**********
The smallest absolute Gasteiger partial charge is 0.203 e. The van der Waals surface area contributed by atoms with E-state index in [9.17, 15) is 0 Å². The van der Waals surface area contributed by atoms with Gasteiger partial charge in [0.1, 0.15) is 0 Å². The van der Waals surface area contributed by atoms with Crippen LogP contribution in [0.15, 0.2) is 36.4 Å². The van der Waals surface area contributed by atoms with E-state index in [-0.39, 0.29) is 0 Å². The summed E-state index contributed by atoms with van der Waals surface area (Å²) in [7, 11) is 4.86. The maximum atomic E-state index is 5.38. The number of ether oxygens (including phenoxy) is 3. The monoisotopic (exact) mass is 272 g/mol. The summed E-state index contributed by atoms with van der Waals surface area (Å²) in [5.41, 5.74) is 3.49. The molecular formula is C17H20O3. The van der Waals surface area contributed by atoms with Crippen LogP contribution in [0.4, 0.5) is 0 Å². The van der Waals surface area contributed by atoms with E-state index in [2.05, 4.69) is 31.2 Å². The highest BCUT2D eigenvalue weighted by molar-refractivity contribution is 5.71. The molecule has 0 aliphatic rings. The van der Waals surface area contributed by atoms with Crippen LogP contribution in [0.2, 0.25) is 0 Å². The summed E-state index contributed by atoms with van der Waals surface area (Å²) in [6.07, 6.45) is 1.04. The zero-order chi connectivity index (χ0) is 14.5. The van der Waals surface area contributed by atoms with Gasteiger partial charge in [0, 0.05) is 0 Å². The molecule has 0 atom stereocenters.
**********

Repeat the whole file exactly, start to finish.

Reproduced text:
The smallest absolute Gasteiger partial charge is 0.203 e. The van der Waals surface area contributed by atoms with E-state index in [9.17, 15) is 0 Å². The van der Waals surface area contributed by atoms with Gasteiger partial charge in [0.1, 0.15) is 0 Å². The van der Waals surface area contributed by atoms with Crippen LogP contribution in [0.15, 0.2) is 36.4 Å². The van der Waals surface area contributed by atoms with E-state index in [-0.39, 0.29) is 0 Å². The summed E-state index contributed by atoms with van der Waals surface area (Å²) in [7, 11) is 4.86. The maximum atomic E-state index is 5.38. The number of ether oxygens (including phenoxy) is 3. The monoisotopic (exact) mass is 272 g/mol. The summed E-state index contributed by atoms with van der Waals surface area (Å²) in [5.41, 5.74) is 3.49. The molecular formula is C17H20O3. The van der Waals surface area contributed by atoms with Crippen LogP contribution in [0.4, 0.5) is 0 Å². The van der Waals surface area contributed by atoms with E-state index in [2.05, 4.69) is 31.2 Å². The highest BCUT2D eigenvalue weighted by molar-refractivity contribution is 5.71. The molecule has 0 aliphatic rings. The van der Waals surface area contributed by atoms with Crippen LogP contribution in [0.2, 0.25) is 0 Å². The summed E-state index contributed by atoms with van der Waals surface area (Å²) in [6.07, 6.45) is 1.04. The zero-order chi connectivity index (χ0) is 14.5. The van der Waals surface area contributed by atoms with Gasteiger partial charge in [0, 0.05) is 0 Å². The molecule has 0 atom stereocenters.